What I am actually trying to do is penetrate those layers of radical conservatism, force field, LOL, around you so that you are finally able to see the NBN as an issue rather than a political football.

            As such, hoping for you (and your 3 clones) to stop doing exactly as Michael Malone said…

            “Malone told the audience that “unfortunately”, ideas regarding the NBN were being judged by who put them forth, “rather than on their technical merit”. “I’d like to see a return to that,” he said with regards to discussing ideas on their technical merit”…

          • No seriously, if you don’t care why are you even posting?

            What I am actually trying to do is penetrate those layers of radical conservatism, force field, LOL, around you so that you are finally able to see the NBN as an issue rather than a political football.

            Hahaha!

            Getting psychoanalytical here?

            Let me tell you one thing

            You are completely failing on numerous accounts
            1. I am not conservative
            2. NBN is a political football

            “Malone told the audience that “unfortunately”, ideas regarding the NBN were being judged by who put them forth, “rather than on their technical merit”. “I’d like to see a return to that,” he said with regards to discussing ideas on their technical merit”…

            NBN is being built for political reasons, not for technical and/or economic merit

            What Malone wants is a fantasy

          • Oh dear… talk about complete failure…

            deteego says let me tell you ONE thing, then says (and I quote)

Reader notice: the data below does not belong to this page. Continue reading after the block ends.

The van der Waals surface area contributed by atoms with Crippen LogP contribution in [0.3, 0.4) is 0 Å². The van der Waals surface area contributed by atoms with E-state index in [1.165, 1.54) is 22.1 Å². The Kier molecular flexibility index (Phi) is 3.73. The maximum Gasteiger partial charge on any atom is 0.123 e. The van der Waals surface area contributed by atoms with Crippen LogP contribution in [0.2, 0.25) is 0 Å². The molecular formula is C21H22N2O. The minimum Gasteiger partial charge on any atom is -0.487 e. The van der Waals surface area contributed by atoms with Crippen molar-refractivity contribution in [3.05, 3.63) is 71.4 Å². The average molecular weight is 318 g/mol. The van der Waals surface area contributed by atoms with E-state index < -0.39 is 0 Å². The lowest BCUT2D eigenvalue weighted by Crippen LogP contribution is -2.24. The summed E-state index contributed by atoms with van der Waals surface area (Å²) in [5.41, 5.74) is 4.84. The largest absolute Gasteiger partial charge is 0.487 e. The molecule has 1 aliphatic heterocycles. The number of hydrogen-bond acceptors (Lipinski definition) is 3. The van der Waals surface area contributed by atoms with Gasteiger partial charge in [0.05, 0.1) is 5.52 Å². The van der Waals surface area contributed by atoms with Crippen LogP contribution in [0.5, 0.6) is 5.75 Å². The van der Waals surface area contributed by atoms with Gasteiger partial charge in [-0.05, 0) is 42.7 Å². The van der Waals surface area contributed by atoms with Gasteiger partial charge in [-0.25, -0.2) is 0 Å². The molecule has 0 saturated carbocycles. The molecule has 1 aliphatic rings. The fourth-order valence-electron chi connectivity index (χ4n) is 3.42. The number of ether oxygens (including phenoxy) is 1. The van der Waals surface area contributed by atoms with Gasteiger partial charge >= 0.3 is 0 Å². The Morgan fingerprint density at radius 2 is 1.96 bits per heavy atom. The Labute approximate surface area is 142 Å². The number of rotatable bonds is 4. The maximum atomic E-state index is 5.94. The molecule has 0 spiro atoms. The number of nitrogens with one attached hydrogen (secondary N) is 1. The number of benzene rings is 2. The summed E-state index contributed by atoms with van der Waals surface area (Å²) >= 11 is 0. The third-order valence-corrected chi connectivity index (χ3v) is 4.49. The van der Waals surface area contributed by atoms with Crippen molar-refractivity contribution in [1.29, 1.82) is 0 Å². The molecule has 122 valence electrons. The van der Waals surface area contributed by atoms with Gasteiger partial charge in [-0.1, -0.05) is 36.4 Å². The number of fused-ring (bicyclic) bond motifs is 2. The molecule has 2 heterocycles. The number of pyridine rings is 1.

1.
            2.

            LOL! I think you just beat “before roads there were no roads”, from your mate as dumbest comment ever…!

            Anyway to deteego’s ONE point(s)…

            1. Radically ultra conservative/extremist… sorry, my faux pas

            2. (or how about 1a…just for you tiges). No quite simply at its core… it’s an upgrade of communications systems for Australia and Australians. The fact that you want to “over politicise it”, demonstrates your clear motives (refer 1).

            Sigh…!

          • Again, if you actually knew me personally (or anyone I know), they would laugh in your face for calling me conservative. Just because I happen to vote for a conservative party does not mean I am conservative

            Like most of the people that vote for the greens, are not really “green” (because almost all of the green policies are basically soviet style/over regulated government dictatorial based policies)

            So let me give you some advice

            1. Dont be psychoanalytical on forums. You utterly fail at it (get a degree in psychology if you want to be somewhat effective, because its clear you need one)
            2. The upgrade is being done for political reasons. If a company was doing an upgrade, I wouldn’t be politicizing it at all

          • Yeah, yeah…

            Unless you have now completed your degree.

            Or simply failed and just gave up (which of course would be the NBN/Labor’s fault, LOL)…

            We “both know the truth”…

          • Lol, so much fail on your side

            I already told you people to stop finding out who I am

          • Again IDGAF who you are, in fact I’d rather avoid people like you…

            But you brought up psychoanalysis and you my friend (and I say friend with complete insincerity) can be read like a book…!

            Probably best FOR YOU, for us to leave it there, as this isn’t the place for this kind of personal detail and whilst I enjoy embarrassing you and your political crusade, it’s really not cricket to be going in to ones personal life, here (UNLESS YOU WANT TO CONTINUE)… it’s up to you!

        • I don’t know what you are trying to get at here. According to you anyone that votes for a political party is a political person

          I have voted for Labor before, I vote for the party that I think is the best. For this time, it is the coalition. Maybe when Labor get their act together, I might consider them, but I wouldn’t currently touch them with a 30 foot yard stick

          • @.deteego!